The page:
By RUME OYITSO |
It was a happy moment for Mrs. Tanimola Raji Disu, a widow, when her son, Hammed, 11, graduated from the Primary section of the Inner City Mission for Children Schools in Lagos, Nigeria. “Everything is perfect here—teachers, structure, teaching. And my son is doing very well even at home,” she said. “I live in Ogun State and I use to come to Lagos to visit my sister. When my husband died, I thought all was over for me, but I thank God for the ICMC that has given my son free education. I couldn’t have been able to do this on my own” These were her words. The story is the same for the parents of the 82 pupils who graduated from both the Nursery and Primary sections of the Institution.
“To the graduating students…you are entering a new chapter of your life in an exciting world, full of challenges and opportunities. The school has prepared you not just on the academic front, but as leaders to play your part in helping communities improve their quality of life. This is a quality that you must build on”. This was the charge of the Head of School on the occasion of the 2nd gradation/Prize giving day of the ICMC.
Nigeria, the 5thlargest oil producer in the world is still a country battling with poverty. 80 million of its citizens strive below poverty line and over 10 million roam forlorn streets, says United Nations Organization (UN). Poor wealth inclusion and dodgy social values have been placed on the dirty doorsteps of corrupt politicians. Access to good quality education has become an increasingly expensive enterprise as educational facilities crumble and basic amenities remain austere as children of the very poor drop out at basic levels while others do not get the chance to go near even the grubbiest of Primary schools. It seems nearly certain they will end up deeper in the cesspool of poverty—but for the ICMC.
A call to change the sorry state of the poor has been led by the Inner City Mission for Children, a non-governmental organization (NGO) created by a Christian body, the Believers LoveWorld Ministry A.K.A Christ Embassy and its President, Pastor Chris Oyakhilome. “Every child is your child”, Pastor Oyakhilome said a decade ago. “We have a divine responsibility to God, to reach children in our inner cities. If we don’t reach them quickly and get them off the streets, if we don’t educate them…they will be a source of danger 15 years’ from now”.
The NGO started as an education relief centre that provided bridge programmes for late starters and the so called ‘left behind’ so that they could recover lost years and play catch up with their peers. There was no full academic curriculum at the time. In 2008, the programme became a model school comprising both nursery and primary wings that graduated 52 pupils last year and 82 in 2015. The bridge programme still runs.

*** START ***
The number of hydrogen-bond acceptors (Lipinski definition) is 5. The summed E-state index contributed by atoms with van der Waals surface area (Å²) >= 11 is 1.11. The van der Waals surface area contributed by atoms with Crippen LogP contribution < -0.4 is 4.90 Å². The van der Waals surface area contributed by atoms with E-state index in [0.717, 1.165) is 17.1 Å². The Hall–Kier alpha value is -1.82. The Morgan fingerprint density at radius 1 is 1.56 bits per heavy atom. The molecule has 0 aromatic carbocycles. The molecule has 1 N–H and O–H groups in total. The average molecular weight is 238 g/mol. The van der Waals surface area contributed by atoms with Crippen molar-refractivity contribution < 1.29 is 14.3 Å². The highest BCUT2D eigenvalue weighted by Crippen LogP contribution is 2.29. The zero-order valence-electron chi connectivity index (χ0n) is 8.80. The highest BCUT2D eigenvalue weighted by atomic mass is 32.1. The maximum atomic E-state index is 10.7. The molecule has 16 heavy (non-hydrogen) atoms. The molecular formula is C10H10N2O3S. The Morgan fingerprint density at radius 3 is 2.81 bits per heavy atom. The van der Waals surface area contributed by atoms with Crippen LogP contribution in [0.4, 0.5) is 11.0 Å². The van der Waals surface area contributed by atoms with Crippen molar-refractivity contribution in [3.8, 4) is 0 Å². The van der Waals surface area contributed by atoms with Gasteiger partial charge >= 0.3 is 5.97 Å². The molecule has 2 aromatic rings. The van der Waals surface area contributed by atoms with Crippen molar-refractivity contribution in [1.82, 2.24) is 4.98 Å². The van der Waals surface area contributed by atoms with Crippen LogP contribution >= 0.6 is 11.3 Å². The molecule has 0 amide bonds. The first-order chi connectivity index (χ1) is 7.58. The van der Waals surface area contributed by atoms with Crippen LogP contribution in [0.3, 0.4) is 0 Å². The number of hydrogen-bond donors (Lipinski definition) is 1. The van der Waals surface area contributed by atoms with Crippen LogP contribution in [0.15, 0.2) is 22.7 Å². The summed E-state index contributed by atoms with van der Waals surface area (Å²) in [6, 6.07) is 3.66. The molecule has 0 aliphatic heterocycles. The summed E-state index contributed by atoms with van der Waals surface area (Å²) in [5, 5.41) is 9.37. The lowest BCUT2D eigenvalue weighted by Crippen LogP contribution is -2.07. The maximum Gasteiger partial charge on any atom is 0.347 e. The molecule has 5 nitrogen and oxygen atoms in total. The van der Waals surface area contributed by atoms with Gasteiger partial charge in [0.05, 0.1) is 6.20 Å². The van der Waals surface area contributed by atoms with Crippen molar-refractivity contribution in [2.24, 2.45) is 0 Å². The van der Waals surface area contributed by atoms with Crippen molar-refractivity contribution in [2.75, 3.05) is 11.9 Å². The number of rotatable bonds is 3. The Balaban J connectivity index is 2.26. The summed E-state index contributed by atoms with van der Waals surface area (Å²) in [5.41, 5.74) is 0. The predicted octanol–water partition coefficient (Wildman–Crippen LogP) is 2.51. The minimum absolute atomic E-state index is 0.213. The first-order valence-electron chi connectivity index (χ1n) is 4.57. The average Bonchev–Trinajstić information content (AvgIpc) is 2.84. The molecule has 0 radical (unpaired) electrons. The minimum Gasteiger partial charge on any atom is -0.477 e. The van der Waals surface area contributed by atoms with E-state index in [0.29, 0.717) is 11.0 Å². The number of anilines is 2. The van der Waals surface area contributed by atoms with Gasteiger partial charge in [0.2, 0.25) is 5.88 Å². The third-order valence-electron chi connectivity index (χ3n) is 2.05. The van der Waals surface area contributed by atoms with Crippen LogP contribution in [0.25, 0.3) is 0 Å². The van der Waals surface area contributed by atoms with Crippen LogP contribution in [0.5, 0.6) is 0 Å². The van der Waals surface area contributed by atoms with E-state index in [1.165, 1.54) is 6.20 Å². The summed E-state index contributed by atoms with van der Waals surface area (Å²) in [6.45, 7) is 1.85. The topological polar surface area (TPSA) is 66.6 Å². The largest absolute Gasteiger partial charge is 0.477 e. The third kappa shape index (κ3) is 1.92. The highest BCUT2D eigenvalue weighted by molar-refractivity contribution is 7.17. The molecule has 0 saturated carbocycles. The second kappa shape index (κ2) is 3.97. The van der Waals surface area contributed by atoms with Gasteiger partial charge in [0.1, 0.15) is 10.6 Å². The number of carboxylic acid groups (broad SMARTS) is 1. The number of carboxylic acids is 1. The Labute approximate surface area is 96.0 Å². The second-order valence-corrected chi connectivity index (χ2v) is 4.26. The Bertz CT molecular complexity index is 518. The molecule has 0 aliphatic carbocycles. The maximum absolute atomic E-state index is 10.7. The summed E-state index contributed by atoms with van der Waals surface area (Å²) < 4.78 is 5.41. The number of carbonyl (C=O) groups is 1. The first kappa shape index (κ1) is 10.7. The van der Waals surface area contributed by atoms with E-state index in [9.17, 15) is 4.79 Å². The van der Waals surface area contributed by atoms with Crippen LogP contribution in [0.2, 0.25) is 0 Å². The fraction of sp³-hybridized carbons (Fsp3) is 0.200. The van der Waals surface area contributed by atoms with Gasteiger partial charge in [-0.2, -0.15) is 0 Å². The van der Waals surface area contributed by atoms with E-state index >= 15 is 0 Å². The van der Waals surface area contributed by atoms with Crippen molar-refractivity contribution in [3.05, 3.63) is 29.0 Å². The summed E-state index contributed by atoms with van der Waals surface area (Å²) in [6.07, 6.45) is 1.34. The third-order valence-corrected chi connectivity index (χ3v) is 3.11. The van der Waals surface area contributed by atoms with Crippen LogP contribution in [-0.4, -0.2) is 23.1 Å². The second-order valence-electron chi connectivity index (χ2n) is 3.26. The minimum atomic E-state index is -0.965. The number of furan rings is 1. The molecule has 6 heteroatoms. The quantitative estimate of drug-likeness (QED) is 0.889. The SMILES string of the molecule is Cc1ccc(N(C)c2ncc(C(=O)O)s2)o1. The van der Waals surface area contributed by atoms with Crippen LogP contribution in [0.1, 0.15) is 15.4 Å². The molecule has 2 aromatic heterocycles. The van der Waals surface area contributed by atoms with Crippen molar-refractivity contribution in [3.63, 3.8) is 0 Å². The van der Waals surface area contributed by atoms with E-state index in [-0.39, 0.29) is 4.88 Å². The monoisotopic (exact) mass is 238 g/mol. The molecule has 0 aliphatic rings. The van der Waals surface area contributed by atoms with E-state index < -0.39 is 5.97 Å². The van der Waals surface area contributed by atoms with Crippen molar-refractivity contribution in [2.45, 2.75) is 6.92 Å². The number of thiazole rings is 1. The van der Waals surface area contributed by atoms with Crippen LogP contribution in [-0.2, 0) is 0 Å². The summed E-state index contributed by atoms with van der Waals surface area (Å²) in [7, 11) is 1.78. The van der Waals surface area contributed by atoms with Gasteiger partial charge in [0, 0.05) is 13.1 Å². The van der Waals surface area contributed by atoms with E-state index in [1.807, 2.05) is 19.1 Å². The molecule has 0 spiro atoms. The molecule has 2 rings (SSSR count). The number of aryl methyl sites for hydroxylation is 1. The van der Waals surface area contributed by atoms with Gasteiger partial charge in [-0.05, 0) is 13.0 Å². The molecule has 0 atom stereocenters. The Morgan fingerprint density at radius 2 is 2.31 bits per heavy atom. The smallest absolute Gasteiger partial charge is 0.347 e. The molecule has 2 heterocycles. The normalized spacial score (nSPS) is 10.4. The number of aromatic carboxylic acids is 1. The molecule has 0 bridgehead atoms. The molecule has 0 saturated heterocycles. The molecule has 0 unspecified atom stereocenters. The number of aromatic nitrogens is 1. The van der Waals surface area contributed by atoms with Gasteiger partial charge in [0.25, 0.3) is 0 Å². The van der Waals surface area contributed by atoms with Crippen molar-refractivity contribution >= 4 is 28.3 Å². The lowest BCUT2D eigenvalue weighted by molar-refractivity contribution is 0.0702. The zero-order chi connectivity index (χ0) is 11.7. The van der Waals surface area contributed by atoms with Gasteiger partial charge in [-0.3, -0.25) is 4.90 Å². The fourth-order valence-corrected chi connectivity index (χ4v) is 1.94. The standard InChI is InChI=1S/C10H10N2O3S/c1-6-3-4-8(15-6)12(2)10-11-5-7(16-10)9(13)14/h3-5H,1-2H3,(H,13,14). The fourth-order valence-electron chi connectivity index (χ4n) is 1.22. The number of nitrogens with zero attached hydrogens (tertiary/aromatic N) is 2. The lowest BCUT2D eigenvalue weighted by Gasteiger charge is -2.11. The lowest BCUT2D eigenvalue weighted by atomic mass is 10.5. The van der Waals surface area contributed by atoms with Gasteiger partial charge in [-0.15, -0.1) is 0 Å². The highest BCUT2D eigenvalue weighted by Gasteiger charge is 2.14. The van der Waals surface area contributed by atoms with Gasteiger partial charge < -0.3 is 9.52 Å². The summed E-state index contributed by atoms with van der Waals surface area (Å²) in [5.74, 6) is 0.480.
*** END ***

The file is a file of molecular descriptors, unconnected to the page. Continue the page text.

With messages like “End Child Poverty” and “Education is a Fundamental Solution to Child Poverty” all over its website and facebook page, the mission is bent on protecting the rights to education of the less privileged children. “I have triplets in the Innercity Mission Nursery and Primary School. I am a widow”. Mrs Nwosu testified.
“It cuts across Nigeria and other countries, including Ghana, South Africa, Malawi, Tanzania, and the entire continent of Africa,” said Pastor Solayinka Agboola, the Director of the Mission. The school aspect is just a strand of the thick fibre of child-oriented programmes run in the ICMC. According to her, “there are four major programmes: children health and nutrition; child care and support; family strengthening; and child development”. The school, under the fourth programme, provides quality education to indigent children absolutely free of charge.
The school normally feeds it pupils’ morning and afternoon because there’s a food bank stocked by the mission and its partners. It also supports low income earning families. “My wife would come and get some provision from the mission for the family because I lost my job,” said Nicholas Eze, a beneficiary of the food bank and father of three. The mission supports orphanages with basic amenities and through its food bank. It also has a home that takes care of helpless children; “they are getting all an ideal home can offer a child—including exposures like excursions and a platform to demand their place in the world” Agbola said. Here is where the mission advocacy push complements the global action on eradicating extreme child poverty.
Agboola, who was recently invited to the United Nations Headquarters to lend her voice to social development, said “we are helping in fulfilling the world’s new development agenda—the Sustainable Development Agenda—where it relates to the rights of the child”. No fewer than 27 schools came together for the Children Voice programme organized by the mission recently. The mission authorities said it was a platform for the neglected children to voice out. “They might be so dirty you can’t hug them, but when you interact with them, you know they have dreams and aspirations like every other child” she said. The advocacy, according to her, has led the ICMC children to fora and media discourses on child rights and development issues. “We also provide brain-friendly materials where we expound the rights of the child, and how they can make demand from the government for their own place in the world”.
The ICMC is able to monitor its alumni through special programs for them. “During our last Alumni meeting, I remember one of our old students came up the stage to say“now I am an entrepreneur, I run my own business, I have customers from all over the world and I pay people salaries” Agboola said. These are just a few of the many testimonials of how the NGO is transforming lives.
By RUME OYITSO |